She's done her best to cultivate cult status, with pricing strategy aligned. Too big for my tastes (and I meant it as a Paso Robles example). Do sometimes like her Marcassin pinots, though. Some people would put her in the same class as the earlier names you named, younger generation....

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Reply by StevenBabb, Jun 10, 2010.

i'll have to keep her on my raidar for sure.... i'll even check at work tonight and see if we carry Turley...

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Reply by zufrieden, Jun 12, 2010.

I guess this is more a case of something not wrong with California Cabs... and there are many more cases of such - though they are distinctly in the minority, so more's the pity.  Unfortunately, as the weather becomes hotter I'm likely to keep those powerful reds cellared as I am not going to have much time for BBQ this summer. I'm more likely to turn to Germany at the moment - for cool refreshing late evening drafts...

But do keep those explanations coming.

;-)

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Reply by Sommeliermark, Jun 12, 2010.

I have long felt the biggest problem with big Cali reds, not just Cabernet Sauvignon is the release and release marketing...the indoctrination of the average US wine drinker to believe cottonmouth tannin finish means good wine.. THIS IS B>>>S>>>.  90% of Calis reds are either released, or drank FAR TO YOUNG.   Had a 96 Silver Oak last month...wonderful, amazing even.  Drink the current release now?  NO WAY!  Cali still makes great Cabs and other big reds if you just hold them long enough.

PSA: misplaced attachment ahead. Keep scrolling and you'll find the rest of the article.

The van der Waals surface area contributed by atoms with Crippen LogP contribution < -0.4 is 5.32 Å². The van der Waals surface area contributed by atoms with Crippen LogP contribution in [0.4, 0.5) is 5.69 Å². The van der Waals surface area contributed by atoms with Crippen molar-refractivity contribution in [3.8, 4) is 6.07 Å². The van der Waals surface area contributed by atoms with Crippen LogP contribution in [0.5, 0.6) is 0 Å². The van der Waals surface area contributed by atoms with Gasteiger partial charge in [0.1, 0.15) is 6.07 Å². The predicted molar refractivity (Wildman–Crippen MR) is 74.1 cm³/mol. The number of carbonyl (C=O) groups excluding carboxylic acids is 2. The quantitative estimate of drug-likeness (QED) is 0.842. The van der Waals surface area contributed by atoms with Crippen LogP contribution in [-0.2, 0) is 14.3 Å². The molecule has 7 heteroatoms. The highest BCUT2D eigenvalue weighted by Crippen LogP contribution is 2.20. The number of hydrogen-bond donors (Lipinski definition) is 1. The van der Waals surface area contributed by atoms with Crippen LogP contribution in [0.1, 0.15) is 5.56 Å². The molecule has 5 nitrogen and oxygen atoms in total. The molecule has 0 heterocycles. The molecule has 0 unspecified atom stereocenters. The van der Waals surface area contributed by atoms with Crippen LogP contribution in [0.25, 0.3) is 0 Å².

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Reply by dmcker, Jun 12, 2010.

But then Silver Oaks from this past decade don't seem to be made the same way they were up through the early '90s, anyway... ;-)

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Reply by zufrieden, Jun 12, 2010.

Is anything made as it was in the early 90's - in the old Bear Flag State, I mean?  Well, of course there are a few wineries out there, but I am thinking of recent trends in mass-produced product...

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Reply by dmcker, Sep 9, 2010.

A couple of pertinent links, that both warrant reading/viewing, and that appeared in the newer thread on Enologix.

First is a NYTimes article on Enologix, and second is a video by Tina Caputo on how the entire California wine industry appears to have become RP's biatch.